The Delhi High Court on Friday paved the way for the Tatas and Japan’s NTT DoCoMo to bury their hatchet with regard to the latter’s exit from the joint venture firm Tata Teleservices as per the terms agreed upon by the two in February. Accordingly, Tata Sons can now go ahead and pay DoCoMo a sum of $1.17 billion on the lines of an arbitral award by the London Court of International Arbitration (LCIA) in June 2016, thus bringing down curtains on a three-year-old dispute between the two.
In doing so, the HC has rejected the intervention plea of the Reserve Bank of India which was opposing the payment by Tatas on the ground it was in violation of the Foreign Exchange Management Act and required its prior approval. The court also stated in its 41-page order that the 2009 agreement between Tata Sons and DoCoMo was not in any violation of Fema or any other Indian law.
Rejecting the intervention plea of the RBI, justice S Muralidhar said, “There is no provision in law which permits RBI to intervene in a petition seeking enforcement of an arbitral award to which RBI is not a party. Its prayer for permission to intervene is rejected.” The HC’s order made it clear that what is being awarded to DoCoMo by the Tatas is not assured returns on its investments but just damages, a downside protection. “The arbitration tribunal decided that the sum awarded to DoCoMo was in nature of damages and not sale price of the shares,” the order stated.
Apart from rejecting the RBI’s locus standi to intervene in an award on which both the parties had agreed, the HC also examined the shareholder agreement between Tata Sons and DoCoMo in 2009 upon which the award was based and said that there was nothing illegal in it since it did not guarantee any security. “As far as the Award itself is concerned, the interpretation placed by the AT on the clauses of the SHA was consistent with the intention of the contracting parties and not opposed to any provision of Indian law. There is nothing in the SHA as interpreted by the Award that renders it void or voidable under the ICA or opposed to either the public policy of India or the fundamental policy of Indian law,” the HC noted.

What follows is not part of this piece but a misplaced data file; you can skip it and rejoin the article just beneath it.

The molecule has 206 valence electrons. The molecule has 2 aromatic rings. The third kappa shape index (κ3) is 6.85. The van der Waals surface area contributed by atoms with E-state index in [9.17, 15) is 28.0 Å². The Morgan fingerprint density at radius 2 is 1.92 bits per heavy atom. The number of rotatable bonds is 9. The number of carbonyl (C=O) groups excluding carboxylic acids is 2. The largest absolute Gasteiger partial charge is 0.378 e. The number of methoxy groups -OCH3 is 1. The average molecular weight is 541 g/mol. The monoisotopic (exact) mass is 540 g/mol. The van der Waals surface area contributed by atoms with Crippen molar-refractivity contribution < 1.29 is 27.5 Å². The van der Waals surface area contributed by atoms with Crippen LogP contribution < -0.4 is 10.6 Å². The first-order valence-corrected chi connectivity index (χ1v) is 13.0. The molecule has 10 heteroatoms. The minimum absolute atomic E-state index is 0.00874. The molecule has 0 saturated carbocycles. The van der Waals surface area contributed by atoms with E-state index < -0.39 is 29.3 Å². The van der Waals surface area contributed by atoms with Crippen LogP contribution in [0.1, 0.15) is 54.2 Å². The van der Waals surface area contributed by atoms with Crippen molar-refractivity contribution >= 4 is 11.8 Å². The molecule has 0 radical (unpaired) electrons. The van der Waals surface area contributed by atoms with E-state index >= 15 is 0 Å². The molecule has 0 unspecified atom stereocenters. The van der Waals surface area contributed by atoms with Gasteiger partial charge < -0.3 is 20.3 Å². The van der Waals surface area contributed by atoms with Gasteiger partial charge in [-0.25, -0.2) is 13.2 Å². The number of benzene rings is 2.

It, in fact, said that the enforcement of the award would not only be consistent with the country’s public policy but also have a positive impact on the flow of foreign direct investment. “The issue of an Indian entity honouring its commitment under a contract with a foreign entity which was not entered into under any duress or coercion will have a bearing on its goodwill and reputation in the international arena,” the HC observed.
“It will indubitably have an impact on the foreign direct investment inflows and the strategic relationship between the countries where the parties to a contract are located. These too are factors that have to be kept in view when examining whether the enforcement of the Award would be consistent with the public policy of India,” it observed. In a statement, Tata Sons welcomed the high court’s order, which allows it to amicably settle the matter.
NTT DoCoMo had entered into a joint venture with TTSL in 2009 for $2.7 billion (Rs 12,740 crore at Rs 117 per share) for a 26.5% stake. In April 2014, DoCoMo decided to sell its entire 26.5% stake in TTSL because the agreed-upon parameters could not be met. Under the terms of the agreement between the two parties, either the Tatas found a suitable buyer for DoCoMo’s stake or TTSL would have to buy its stake for 50% of the acquired price, which worked out to Rs 7,250 crore (Rs 58 per share) or a fair market price, whichever was higher.
The agreement could not be enforced as according to the RBI’s guideline any such sale could not take place at a predetermined rate but should reflect fair market valuation. Based on advice from the Prime Minister’s Office (PMO), the RBI said that the Tatas could only offer DoCoMo a price based on an independent valuation which worked out to Rs 2,915 crore ( 23.34 per share). DoCoMo then moved the LCIA in London in January 2015, which passed the order in its favour in June 2016.